Scientists from the RIKEN BioResource Center in Tsukuba, Japan, have discovered that a single mutation in the beta-catenin gene, which codes a protein known to be deeply involved in a number of developmental and homeostatic processes, can lead to infertility not through a disruption of the production of egg or sperm cells, but rather by leading to abnormalities in the morphology of the sexual organs, making natural reproduction impossible.
Beta-catenin is an essential protein in the Wnt/beta-catenin signaling pathway, which has been shown in mice to be involved in the development and maintenance of most, if not all organs, throughout their lives. Normally, it is switched on at some points during development, but then is turned off when it is no longer appropriate. The BRC research group, in a study published in Scientific Reports, developed a mouse with single mutation to the beta-catenin gene, with the goal to discover so far unrevealed functions of beta-catenin, a protein that is well conserved through evolution. They created mice with single changes in amino acids, and from testing, found a strain where the mice were not able to produce offspring through natural mating, but were able to do so through in vitro fertilization, showing that the problem was caused by a structural problem rather than a problem with the eggs or sperm. They found that in these mice, the pathway did not shut off properly only in certain tissues, leading to malformations of the sexual organs - seminal vesicles in males and vaginas in females - that prevented them from successfully reproducing.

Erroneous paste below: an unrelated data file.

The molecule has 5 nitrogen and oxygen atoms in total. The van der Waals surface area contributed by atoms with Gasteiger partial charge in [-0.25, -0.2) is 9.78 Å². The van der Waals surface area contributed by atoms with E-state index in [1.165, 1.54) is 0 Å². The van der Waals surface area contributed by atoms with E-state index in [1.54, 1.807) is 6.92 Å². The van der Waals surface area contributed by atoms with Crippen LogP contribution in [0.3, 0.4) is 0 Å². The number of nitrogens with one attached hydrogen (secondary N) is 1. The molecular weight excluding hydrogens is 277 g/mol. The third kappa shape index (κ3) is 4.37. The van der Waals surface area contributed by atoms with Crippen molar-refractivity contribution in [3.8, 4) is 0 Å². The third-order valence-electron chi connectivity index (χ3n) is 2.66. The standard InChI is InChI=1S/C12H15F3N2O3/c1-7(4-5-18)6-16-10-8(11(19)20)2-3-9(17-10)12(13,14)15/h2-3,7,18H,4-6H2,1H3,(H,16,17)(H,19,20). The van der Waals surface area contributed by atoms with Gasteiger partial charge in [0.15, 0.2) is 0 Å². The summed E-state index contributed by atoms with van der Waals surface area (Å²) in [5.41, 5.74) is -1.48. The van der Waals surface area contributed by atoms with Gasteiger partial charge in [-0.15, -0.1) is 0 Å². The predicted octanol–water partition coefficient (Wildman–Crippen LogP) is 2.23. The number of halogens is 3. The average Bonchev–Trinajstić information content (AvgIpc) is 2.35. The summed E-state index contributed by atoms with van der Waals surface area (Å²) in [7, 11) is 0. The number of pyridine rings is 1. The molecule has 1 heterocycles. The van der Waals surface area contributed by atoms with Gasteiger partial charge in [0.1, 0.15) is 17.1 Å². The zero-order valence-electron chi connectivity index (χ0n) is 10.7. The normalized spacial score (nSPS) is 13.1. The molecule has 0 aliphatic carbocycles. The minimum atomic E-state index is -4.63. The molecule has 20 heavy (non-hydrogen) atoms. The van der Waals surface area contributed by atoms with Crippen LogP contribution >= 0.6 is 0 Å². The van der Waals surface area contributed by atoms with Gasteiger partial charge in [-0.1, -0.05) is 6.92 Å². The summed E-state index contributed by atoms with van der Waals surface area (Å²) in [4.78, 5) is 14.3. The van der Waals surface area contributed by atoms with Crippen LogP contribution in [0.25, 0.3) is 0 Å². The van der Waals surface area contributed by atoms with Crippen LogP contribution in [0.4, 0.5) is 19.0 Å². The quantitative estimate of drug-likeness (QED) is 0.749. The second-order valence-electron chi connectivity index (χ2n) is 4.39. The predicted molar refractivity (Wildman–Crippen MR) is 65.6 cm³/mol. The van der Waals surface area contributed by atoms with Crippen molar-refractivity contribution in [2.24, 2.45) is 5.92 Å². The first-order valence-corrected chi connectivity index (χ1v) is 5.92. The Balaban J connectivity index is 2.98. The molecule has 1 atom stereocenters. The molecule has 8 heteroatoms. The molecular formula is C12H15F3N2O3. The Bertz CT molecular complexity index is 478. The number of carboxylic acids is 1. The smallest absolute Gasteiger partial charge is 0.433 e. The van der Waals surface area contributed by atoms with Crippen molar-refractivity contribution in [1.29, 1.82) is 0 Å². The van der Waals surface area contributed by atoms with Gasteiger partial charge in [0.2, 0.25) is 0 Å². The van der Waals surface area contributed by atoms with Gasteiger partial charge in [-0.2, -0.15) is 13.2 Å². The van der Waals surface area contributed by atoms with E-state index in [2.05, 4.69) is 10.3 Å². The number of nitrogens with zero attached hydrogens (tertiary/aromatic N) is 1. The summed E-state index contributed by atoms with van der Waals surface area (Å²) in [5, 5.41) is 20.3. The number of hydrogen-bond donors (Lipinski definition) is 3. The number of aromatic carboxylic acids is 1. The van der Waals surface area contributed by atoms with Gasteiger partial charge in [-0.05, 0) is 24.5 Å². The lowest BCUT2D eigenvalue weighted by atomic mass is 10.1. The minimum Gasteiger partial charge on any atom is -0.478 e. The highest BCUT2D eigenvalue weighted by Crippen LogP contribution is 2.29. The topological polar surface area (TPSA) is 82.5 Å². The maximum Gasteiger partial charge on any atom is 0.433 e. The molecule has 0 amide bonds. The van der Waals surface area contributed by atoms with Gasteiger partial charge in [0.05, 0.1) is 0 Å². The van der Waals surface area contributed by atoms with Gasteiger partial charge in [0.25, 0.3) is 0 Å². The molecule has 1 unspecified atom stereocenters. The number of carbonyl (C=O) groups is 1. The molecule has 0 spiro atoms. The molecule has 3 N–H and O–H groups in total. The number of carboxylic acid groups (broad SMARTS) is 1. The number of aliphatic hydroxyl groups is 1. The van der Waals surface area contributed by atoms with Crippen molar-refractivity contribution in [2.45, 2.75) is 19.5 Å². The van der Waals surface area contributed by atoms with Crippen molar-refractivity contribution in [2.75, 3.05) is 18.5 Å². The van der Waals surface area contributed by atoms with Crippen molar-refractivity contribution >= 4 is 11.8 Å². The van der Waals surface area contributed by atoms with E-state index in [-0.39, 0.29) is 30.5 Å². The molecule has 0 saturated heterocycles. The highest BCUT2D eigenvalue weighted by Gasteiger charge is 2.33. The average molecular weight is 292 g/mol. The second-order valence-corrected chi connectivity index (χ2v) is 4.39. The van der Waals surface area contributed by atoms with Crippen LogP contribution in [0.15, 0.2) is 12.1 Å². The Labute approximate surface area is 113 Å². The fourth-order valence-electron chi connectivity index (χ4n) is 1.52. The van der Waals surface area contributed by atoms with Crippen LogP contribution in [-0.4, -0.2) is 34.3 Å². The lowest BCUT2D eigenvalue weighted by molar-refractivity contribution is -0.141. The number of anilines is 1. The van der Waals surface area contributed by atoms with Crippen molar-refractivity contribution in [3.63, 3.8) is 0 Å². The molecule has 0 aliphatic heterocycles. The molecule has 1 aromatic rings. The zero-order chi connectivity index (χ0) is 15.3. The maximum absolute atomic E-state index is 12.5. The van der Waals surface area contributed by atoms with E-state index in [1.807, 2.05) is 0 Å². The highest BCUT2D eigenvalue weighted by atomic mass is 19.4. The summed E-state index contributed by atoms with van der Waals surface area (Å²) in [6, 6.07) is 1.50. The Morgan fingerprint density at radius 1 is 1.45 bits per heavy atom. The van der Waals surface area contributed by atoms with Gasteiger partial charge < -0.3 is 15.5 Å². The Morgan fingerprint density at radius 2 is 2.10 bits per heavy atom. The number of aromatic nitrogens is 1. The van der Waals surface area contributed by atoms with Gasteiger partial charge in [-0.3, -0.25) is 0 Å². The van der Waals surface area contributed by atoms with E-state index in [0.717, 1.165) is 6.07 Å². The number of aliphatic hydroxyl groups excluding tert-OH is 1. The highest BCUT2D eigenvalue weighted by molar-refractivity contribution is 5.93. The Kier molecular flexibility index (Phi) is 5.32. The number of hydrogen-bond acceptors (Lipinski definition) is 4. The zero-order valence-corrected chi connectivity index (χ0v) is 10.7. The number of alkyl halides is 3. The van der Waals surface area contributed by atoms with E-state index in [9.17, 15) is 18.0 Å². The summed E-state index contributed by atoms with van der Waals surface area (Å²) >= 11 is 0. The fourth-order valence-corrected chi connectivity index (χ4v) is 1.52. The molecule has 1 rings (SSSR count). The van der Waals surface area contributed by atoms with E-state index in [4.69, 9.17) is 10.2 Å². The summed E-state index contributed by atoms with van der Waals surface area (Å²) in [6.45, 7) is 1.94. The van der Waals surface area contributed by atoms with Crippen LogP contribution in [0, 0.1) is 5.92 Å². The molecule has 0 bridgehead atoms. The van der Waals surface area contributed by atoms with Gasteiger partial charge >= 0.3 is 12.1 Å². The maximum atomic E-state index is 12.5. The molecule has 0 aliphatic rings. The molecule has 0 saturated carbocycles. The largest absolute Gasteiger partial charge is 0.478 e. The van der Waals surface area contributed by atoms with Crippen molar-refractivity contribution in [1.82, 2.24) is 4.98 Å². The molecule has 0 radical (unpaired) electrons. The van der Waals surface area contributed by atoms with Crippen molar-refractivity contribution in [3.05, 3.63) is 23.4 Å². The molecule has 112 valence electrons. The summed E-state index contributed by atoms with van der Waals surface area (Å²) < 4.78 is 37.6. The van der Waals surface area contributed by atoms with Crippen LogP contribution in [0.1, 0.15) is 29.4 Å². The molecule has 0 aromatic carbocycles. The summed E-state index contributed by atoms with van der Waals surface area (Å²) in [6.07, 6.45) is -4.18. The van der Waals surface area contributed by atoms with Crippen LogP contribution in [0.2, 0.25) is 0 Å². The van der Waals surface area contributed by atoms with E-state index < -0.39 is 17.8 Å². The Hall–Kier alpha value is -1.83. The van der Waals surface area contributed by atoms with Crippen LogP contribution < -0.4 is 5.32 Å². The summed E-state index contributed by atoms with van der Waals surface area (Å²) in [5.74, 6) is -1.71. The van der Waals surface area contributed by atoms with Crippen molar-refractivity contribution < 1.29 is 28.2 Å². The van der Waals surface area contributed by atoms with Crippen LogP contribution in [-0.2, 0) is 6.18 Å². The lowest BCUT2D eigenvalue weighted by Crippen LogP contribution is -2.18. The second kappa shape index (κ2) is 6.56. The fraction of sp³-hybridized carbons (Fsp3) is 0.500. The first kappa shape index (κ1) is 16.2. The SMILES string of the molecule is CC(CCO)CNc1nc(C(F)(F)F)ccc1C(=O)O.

This research could help to deepen our understanding of infertility - a problem that troubles almost one in ten couples today hoping to have a baby. The research has also elucidated a new function for the Wnt/beta-catenin pathway, which plays a role in regulating cell growth as well as cell-cell communication.
Takuya Murata of RIKEN BRC, the first author of the paper, says, "Because the amino acid sequence of beta-catenin is 100% identical in humans and mice, the nucleotide change we saw could cause the same mutation in humans. This raises the possibility that some infertility could be caused by B-catenin, which has not generally been considered as a potential cause so far. This finding came as a major surprise because we were expecting to see effects on many organs, since the Wnt/beta-catenin pathway is so ubiquitous. But instead we found that the effects of this change were limited to specific organs."
According to Yoichi Gondo, who led the research group, "If based on these results, we can confirm a link between infertility and this gene, this could lead to a path for the early detection and treatment based on the genetic diagnosis of the infertility."